Pros: Fun choreography, colorful visuals.
Cons: Exclusive Wii U features hard to get to.
“This is the worst game I have ever played,” my girlfriend Laurel exclaimed within minutes of starting the dance party game Just Dance 4. I was surprised. First off, I thought she would appreciate the clever choreography around which the game is centered. More than that, I was surprised at such a strong and definitive judgment from someone who has only played four video games in her life.
Developed and Published by: Ubisoft
For ages: 10 and up
Platform: Wii U/Wii (review based on Wii U)
Release Date: November 18, 2013
The History: Critical Dud, Non-Gamer Darling
Not that I couldn’t understand her feelings. I had quickly written off the original Just Dance, finding its huge success puzzling. Game critics have been consistently underwhelmed, due mainly to the game’s terrible scoring, in which one’s skill in following the onscreen indicator has little effect on one’s score. Still, casual gamers have flocked to the title.
I warmed to the series with Just Dance 2, whose entertaining choreography and goofy animations charmed me. Just Dance 3 was a step back, with uninspired dances and blah songs, but when I found Just Dance 4 comes close in spirit to the second game, offering a good mix of songs and entertaining dance numbers, including dance duets or dance quartets in which each player moves differently, sometimes switching places or making physical contact. One number in JD4 has one play put a hand on the other player’s back and then lift it while the other player jumps, making it appear that the latter player is being lifted into the air. Another involves holding hands and swaying.
The Game: What It Is, Why She Hates It
I had always wanted to show Laurel a JD game. It seemed like an ideal choice for her; she’s a non-gamer gamer who favors casual titles like SiNG Party and we met through swing dancing. Now and again I would suggest we play a little, and one night I asked when she was in a rare gaming mood and she assented.
The Just Dance games all have the same basic gameplay. There is an avatar dancing to a pop song. Little diagrams of the next move scroll along to let you know what you’re about to do, and your goal is to dance along as best you can. While playing, you hold the Wii remote in your hand, so all the game really knows is how your right hand is moving. In fact, when my friends Myrna and Kevin came over a while back to check out my Wii U, they started off playing the game by just sitting on the couch waving the remote, and I had to persuade them to stand up and dance the moves. They did, but they seemed underwhelmed by the game.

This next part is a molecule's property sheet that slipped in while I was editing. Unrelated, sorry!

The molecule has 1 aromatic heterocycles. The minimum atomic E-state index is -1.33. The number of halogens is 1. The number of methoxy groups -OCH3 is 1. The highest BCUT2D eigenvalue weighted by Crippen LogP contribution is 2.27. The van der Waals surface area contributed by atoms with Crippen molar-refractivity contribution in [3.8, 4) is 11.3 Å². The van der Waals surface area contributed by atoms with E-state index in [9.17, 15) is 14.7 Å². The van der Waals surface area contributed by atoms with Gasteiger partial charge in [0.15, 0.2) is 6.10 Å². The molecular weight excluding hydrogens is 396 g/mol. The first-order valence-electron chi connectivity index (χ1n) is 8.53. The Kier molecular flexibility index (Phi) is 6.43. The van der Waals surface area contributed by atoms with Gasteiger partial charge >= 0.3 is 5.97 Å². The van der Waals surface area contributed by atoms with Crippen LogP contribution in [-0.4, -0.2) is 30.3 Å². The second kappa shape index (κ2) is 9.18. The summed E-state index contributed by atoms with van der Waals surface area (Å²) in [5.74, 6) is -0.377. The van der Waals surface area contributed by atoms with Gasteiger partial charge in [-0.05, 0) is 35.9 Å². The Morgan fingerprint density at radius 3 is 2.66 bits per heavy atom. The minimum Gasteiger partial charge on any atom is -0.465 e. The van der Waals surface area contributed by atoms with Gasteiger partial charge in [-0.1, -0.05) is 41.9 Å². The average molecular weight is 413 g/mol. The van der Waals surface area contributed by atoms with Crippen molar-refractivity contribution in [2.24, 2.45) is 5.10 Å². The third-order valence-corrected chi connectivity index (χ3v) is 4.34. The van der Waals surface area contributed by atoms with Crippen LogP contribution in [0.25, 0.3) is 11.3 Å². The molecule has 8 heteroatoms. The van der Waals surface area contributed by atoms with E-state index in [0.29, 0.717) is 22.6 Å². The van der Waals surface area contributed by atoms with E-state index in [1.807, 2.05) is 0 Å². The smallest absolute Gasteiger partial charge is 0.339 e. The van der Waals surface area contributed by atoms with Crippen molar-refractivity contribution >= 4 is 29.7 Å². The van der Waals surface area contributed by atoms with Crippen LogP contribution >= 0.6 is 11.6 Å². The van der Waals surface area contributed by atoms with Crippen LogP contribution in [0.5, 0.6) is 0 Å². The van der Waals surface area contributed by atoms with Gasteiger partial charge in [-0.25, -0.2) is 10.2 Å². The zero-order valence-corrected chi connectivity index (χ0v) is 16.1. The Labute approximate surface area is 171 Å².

Laurel wasn’t just underwhelmed, she hated JD4 instantly. She said it was the worst game she’d ever played about a minute into the first song she tried.
She did acknowledge that some of the choreography was fun, but she was frustrated by how little it felt like actual dancing. She did not like holding the Wii remote, especially during the number where we held hands and swayed; she found it awkward.
She was also annoyed by the very thing that annoys game critics about the game; inept scoring that even the JD world champion cannot entirely overcome. In any of the JD games you can perform a move perfectly and be told you missed, or that your movement was only “OK,” while other times you will get a perfect score for doing something completely wrong. Even though Laurel is not a gamer, she still understands that the point of games is to win through skill, and even though she actually did slightly outscore me on every number, she found it aggravating to see her skill so egregiously misjudged. After three songs, she was done
The Wii U Extras: Well Hidden
The Wii U version of JD4 has an exclusive feature called “Puppet Master Mode” in which the player with the gamepad can change the choreography of a song on the fly. Unfortunately I never got a chance to check this feature out. This is because, in a rather idiotic move, the developers made this mode an unlockable. There are a few unlockable modes – “Just Sweat,” “Battle” – and you have to play a while to unlock a mode. When you have played enough, the game unlocks one mode randomly, and it refused to give me the one mode I was interested in.
Unlockable modes make sense in single player games, but no sense at all in party games like JD4. Party games are rarely played daily, so it’s possible to just play occasionally and fail to unlock all modes for months. And why make the unlocking random? And most of all, why prevent players from immediately accessing the single feature that differentiates the Wii U version from other versions?
I unlocked a couple of modes, but having run out of friends willing to play the game, there was no point in trying to unlock Puppet Master, so I can’t tell you if it’s worthwhile or not.
The Verdict: Kinda Cute, But No One Wants to Play It With Me
Overall, Just Dance 4 is a solid entry in the series that doesn’t improve or innovate but also doesn’t do much wrong. While I still prefer Just Dance 2, because the song selection is more varied and engaging, this is definitely the JD game to get if you’re interested in fun choreographed quartets; JD2 didn’t have them and JD3 didn’t make them as fun. No, it’s not a great game – I don’t feel I’m going out on a limb when I saw no Just Dance game will ever be labeled “great” – but it’s fun. Just don’t expect my girlfriend to play it with you.